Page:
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From left, students Anshul Mehra, Yejin Kim and Jeffrey Kamei, with their faculty sponsor ...

Whether it’s through parents’ forgetfulness, ignorance or just plain not caring, it does sometimes happen ... small children die from heatstroke after being left unattended in a hot parked car. According to a 2012 study conducted by the US National Highway Traffic Safety Administration, an average of 38 such deaths occur in the United States alone each year. While various systems have been developed to help keep this from happening, three engineering undergrads from Baltimore’s Johns Hopkins University have taken a unique approach. They’ve converted a Microsoft Kinect into a child-in-the-hot-car detector.  Read More

Splitterwerk Architects and engineering firm ARUP have unveiled the worlds first algae pow...

Splitterwerk Architects and engineering firm Arup have unveiled what is thought to be the world's first building to be powered partly by algae. Officially "unveiled" at the International Building Exhibition hosted in Hamburg, the design, dubbed the BIQ, has a "bio-adaptive" facade that is claimed to be a first for using algae within its glass louvers in order to generate energy, and provide shade, to a working building.  Read More

A prototype water heater system that uses cold water to make hot water pictured with Slate...

Apart from heating and cooling the house, water heating is one of the biggest energy drains in the average home. But what if you could literally use cold water to create hot water? That’s just what San Diego inventor Hal Slater claims to have done with the creation of a water heater system that promises to improve water heating efficiency by as much as 50 to 100 percent.  Read More

Some of Fraunhofer's printed thermoelectric generators, wrapped around a sample component

Thermoelectric materials, putting it simply, are able to generate electricity via differences in temperature. If thermoelectric felt were used to make a jacket, for instance, it could generate a current using the temperature gradient between the warm interior and cold exterior of the garment. Like many such promising technologies, however, the cost of thermoelectrics is something of an issue ... although thanks to a new process developed at Germany’s Fraunhofer Institute for Material and Beam Technology, that might not be the case for much longer.  Read More

Kengo Kuma & Associates has designed an experimental house in Hokkaido, Japan called 'Même...

Japanese architectural firm Kengo Kuma & Associates recently demonstrated its ethos of design inspired by light and nature with an experimental house in Hokkaido called "Même." The structure is designed for cold climates and whilst based upon the local Ainu people's “Chise” (House of the Earth), it uses modern materials for an insulated double skin membrane that promotes convection and maintains a comfortable internal environment due to heat circulation from its continually lit fire.  Read More

Both soups and drinks are available in the Hot Can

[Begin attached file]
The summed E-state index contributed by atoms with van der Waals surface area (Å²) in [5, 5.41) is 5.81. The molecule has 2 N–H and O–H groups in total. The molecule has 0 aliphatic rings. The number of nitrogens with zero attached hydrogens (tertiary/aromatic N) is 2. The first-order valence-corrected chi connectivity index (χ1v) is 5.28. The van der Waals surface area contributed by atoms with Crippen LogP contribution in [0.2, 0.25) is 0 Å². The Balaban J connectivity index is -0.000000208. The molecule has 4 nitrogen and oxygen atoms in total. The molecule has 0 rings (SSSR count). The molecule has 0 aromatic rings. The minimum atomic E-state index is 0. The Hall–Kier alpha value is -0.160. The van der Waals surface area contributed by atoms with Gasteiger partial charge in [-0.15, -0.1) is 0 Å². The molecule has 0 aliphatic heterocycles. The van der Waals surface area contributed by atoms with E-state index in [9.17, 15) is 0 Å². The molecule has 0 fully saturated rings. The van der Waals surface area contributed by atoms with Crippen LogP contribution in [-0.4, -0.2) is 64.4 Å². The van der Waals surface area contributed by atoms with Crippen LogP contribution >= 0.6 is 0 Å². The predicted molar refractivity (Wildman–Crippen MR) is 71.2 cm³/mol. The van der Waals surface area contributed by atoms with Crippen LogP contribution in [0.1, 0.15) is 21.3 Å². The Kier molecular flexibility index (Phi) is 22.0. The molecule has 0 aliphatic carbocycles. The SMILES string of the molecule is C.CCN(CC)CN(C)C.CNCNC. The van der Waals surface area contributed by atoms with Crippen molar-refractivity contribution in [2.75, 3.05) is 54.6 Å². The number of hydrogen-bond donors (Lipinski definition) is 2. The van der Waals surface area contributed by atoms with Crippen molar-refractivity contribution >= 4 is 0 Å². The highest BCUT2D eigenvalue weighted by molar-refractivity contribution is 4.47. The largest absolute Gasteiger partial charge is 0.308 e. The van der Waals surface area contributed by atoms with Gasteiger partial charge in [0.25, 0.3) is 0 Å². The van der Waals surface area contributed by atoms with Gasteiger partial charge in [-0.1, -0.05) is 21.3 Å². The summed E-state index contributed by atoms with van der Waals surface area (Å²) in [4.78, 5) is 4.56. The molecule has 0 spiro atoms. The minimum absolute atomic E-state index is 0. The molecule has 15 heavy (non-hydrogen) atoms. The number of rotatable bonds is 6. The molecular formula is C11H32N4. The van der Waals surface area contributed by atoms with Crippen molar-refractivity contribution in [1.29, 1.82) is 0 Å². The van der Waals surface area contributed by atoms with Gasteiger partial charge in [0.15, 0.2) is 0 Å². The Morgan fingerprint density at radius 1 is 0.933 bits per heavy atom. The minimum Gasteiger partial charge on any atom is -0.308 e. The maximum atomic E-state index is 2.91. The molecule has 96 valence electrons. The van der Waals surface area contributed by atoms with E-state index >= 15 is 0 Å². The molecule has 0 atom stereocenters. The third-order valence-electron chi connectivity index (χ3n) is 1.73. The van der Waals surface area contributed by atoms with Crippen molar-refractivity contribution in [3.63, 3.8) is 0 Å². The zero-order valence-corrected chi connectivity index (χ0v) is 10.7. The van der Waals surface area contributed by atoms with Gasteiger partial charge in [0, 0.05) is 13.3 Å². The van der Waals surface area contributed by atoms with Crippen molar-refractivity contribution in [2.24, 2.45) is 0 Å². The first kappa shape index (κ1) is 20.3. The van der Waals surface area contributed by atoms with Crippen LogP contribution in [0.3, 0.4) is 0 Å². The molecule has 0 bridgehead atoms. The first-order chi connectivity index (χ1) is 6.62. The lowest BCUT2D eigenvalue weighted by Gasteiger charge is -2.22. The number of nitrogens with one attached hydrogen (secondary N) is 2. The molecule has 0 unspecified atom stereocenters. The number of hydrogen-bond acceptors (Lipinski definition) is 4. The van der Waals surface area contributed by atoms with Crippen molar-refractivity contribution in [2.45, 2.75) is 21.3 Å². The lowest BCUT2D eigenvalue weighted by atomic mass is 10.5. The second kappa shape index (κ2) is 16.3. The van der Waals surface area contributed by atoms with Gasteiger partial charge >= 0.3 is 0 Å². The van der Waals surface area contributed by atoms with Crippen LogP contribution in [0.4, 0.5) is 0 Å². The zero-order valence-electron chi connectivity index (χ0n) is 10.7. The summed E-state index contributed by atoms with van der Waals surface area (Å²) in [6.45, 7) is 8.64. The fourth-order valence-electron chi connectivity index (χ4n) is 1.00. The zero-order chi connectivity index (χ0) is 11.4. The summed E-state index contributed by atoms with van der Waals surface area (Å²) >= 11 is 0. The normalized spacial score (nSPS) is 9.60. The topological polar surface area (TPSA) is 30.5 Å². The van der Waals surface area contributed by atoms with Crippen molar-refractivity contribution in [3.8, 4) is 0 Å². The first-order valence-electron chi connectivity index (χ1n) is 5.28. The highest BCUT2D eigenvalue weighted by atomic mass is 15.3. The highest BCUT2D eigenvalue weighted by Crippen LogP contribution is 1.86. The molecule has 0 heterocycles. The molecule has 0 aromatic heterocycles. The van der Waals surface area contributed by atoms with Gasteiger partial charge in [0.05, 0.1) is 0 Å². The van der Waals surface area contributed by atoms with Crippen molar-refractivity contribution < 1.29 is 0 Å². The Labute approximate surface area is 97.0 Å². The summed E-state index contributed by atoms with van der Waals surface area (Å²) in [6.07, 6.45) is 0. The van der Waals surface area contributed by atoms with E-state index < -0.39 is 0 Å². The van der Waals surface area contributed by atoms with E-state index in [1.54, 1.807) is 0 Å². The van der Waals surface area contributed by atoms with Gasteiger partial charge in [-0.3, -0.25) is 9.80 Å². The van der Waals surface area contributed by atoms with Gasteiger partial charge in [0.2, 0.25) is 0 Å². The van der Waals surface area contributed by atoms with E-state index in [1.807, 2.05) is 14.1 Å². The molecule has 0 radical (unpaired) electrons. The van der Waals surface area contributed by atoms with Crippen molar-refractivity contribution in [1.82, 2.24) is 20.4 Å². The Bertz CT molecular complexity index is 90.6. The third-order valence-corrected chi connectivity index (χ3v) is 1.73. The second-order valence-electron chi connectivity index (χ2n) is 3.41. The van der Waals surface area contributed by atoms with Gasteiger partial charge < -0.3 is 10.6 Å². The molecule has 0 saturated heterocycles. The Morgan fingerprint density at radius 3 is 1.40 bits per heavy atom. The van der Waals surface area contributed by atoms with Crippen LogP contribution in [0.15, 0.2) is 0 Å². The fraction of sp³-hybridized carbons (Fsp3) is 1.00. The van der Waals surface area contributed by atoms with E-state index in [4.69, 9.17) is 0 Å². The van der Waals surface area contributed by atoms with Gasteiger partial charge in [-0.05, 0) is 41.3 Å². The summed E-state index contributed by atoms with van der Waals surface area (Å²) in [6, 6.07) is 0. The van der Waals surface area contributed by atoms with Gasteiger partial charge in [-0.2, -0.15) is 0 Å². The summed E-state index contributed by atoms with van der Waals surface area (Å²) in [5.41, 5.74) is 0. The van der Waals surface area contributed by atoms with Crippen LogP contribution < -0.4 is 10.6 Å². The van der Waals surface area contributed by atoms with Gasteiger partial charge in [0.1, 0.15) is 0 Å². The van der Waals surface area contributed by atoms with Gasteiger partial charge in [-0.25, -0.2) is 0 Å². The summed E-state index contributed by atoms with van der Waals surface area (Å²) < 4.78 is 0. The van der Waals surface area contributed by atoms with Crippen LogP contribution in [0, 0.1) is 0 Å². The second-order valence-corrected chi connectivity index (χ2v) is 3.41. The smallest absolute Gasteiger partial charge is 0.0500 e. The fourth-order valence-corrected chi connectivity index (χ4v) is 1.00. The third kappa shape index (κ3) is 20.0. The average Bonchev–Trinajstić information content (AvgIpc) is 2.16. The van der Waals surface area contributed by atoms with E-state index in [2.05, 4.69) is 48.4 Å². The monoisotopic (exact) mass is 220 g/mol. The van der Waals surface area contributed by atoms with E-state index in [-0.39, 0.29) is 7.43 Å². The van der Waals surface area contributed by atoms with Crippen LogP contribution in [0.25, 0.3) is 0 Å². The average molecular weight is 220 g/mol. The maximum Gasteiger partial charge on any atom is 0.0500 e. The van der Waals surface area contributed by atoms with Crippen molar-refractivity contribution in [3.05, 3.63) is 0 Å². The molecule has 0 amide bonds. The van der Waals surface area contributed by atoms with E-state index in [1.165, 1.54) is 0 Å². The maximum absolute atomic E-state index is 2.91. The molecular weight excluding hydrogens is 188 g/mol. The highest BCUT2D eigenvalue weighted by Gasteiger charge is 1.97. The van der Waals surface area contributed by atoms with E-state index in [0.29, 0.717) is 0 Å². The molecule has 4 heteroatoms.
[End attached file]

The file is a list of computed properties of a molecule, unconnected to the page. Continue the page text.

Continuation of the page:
Last February, the world welcomed its first self-chilling beverage. Of course, a self-chilling beverage was only of so much interest during a time when much of the world's population could just step outside its door and chill its own beverages in the open air – June might have been a better time for that one. What folks could use during the cold season is a beverage container that automatically warms its contents. That container is called the Hot Can.  Read More

A new thermochromic table and bench set changes color wherever it's exposed to the user's ...

Remember those Hypercolor T-shirts, that changed color according to your body temperature? Or how about mood rings? Well, now you can get a solid oak table and two-bench set that works along the same lines.  Read More

The second generation of Tony Fadell's Nest Learning Thermostat will be shipping soon

Apple fans with vivid imaginations love to dream up all kinds of fictional Apple products. iCars, iFridges, and iBoats may never see the light of day, but there is one home appliance that requires a bit less imagination. Former Apple exec Tony Fadell, who was instrumental in creating the iPod, brought his Cupertino schooling to the world of thermostats. The resulting original Nest thermostat was a hit, and – much like with an iPhone or iPad – its sequel is here, nearly a year later.  Read More

Chaval's Response XRT heated gloves

Like the ill-fated internet meme says, "Winter is coming" ... or at least, it is for those of us in the Northern Hemisphere. Chaval's Response XRT heated gloves are designed to help outdoorsmen battle the cold that comes with the season, using some innovative new technology – and for US$389.97, they'd better.  Read More

Thermoelectrics can be used to convert energy currently lost as heat wasted from industry ...

Approximately 90 percent of the world’s electricity is generated by heat energy. Unfortunately, electricity generation systems operate at around 30 to 40 percent efficiency, meaning around two thirds of the energy input is lost as waste heat. Despite this, the inefficiency of current thermoelectric materials that can convert waste heat to electricity has meant their commercial use has been limited. Now researchers have developed a thermoelectric material they claim is the best in the world at converting waste heat into electricity, potentially providing a practical way to capture some of the energy that is currently lost.  Read More

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